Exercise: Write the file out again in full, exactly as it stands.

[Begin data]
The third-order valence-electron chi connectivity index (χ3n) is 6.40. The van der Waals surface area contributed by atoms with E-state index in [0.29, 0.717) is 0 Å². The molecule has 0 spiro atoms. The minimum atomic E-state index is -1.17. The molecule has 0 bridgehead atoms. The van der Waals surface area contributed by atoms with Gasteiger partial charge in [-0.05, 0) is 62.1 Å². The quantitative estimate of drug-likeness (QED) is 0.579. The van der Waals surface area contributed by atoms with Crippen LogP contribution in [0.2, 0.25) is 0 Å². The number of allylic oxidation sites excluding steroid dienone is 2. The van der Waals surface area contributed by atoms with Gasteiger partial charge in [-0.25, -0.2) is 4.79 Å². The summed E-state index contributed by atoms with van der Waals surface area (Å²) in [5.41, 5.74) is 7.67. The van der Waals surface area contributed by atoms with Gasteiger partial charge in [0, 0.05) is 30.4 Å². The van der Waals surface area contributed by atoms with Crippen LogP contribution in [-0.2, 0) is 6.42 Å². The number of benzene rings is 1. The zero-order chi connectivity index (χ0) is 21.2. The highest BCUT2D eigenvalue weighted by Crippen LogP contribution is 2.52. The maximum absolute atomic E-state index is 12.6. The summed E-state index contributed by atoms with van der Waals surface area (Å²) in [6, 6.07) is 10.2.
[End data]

The third-order valence-electron chi connectivity index (χ3n) is 6.40. The van der Waals surface area contributed by atoms with E-state index in [0.29, 0.717) is 0 Å². The molecule has 0 spiro atoms. The minimum atomic E-state index is -1.17. The molecule has 0 bridgehead atoms. The van der Waals surface area contributed by atoms with Gasteiger partial charge in [-0.05, 0) is 62.1 Å². The quantitative estimate of drug-likeness (QED) is 0.579. The van der Waals surface area contributed by atoms with Crippen LogP contribution in [0.2, 0.25) is 0 Å². The number of allylic oxidation sites excluding steroid dienone is 2. The van der Waals surface area contributed by atoms with Gasteiger partial charge in [-0.25, -0.2) is 4.79 Å². The summed E-state index contributed by atoms with van der Waals surface area (Å²) in [5.41, 5.74) is 7.67. The van der Waals surface area contributed by atoms with Gasteiger partial charge in [0, 0.05) is 30.4 Å². The van der Waals surface area contributed by atoms with Crippen LogP contribution in [-0.2, 0) is 6.42 Å². The number of benzene rings is 1. The zero-order chi connectivity index (χ0) is 21.2. The highest BCUT2D eigenvalue weighted by Crippen LogP contribution is 2.52. The maximum absolute atomic E-state index is 12.6. The summed E-state index contributed by atoms with van der Waals surface area (Å²) in [6, 6.07) is 10.2.